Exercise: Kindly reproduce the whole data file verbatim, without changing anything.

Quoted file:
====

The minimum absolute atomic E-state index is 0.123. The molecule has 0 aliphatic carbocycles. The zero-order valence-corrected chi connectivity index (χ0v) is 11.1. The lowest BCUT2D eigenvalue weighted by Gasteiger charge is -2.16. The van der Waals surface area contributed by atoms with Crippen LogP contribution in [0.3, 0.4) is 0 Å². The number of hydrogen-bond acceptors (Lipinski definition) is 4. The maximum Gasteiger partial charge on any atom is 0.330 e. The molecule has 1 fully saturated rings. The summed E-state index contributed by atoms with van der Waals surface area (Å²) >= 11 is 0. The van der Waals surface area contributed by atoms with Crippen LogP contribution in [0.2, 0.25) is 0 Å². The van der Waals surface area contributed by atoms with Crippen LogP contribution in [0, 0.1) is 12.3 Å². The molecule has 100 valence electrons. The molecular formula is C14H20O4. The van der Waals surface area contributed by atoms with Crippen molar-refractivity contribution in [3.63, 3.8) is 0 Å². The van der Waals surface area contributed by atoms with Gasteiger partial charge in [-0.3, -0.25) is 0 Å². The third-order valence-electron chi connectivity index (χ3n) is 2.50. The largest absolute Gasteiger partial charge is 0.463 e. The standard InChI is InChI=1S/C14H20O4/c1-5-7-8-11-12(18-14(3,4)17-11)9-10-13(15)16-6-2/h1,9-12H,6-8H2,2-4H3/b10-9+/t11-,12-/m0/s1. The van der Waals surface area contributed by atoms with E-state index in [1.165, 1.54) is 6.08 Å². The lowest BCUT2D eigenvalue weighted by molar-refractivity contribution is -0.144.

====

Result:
The minimum absolute atomic E-state index is 0.123. The molecule has 0 aliphatic carbocycles. The zero-order valence-corrected chi connectivity index (χ0v) is 11.1. The lowest BCUT2D eigenvalue weighted by Gasteiger charge is -2.16. The van der Waals surface area contributed by atoms with Crippen LogP contribution in [0.3, 0.4) is 0 Å². The number of hydrogen-bond acceptors (Lipinski definition) is 4. The maximum Gasteiger partial charge on any atom is 0.330 e. The molecule has 1 fully saturated rings. The summed E-state index contributed by atoms with van der Waals surface area (Å²) >= 11 is 0. The van der Waals surface area contributed by atoms with Crippen LogP contribution in [0.2, 0.25) is 0 Å². The van der Waals surface area contributed by atoms with Crippen LogP contribution in [0, 0.1) is 12.3 Å². The molecule has 100 valence electrons. The molecular formula is C14H20O4. The van der Waals surface area contributed by atoms with Crippen molar-refractivity contribution in [3.63, 3.8) is 0 Å². The van der Waals surface area contributed by atoms with Gasteiger partial charge in [-0.3, -0.25) is 0 Å². The third-order valence-electron chi connectivity index (χ3n) is 2.50. The largest absolute Gasteiger partial charge is 0.463 e. The standard InChI is InChI=1S/C14H20O4/c1-5-7-8-11-12(18-14(3,4)17-11)9-10-13(15)16-6-2/h1,9-12H,6-8H2,2-4H3/b10-9+/t11-,12-/m0/s1. The van der Waals surface area contributed by atoms with E-state index in [1.165, 1.54) is 6.08 Å². The lowest BCUT2D eigenvalue weighted by molar-refractivity contribution is -0.144.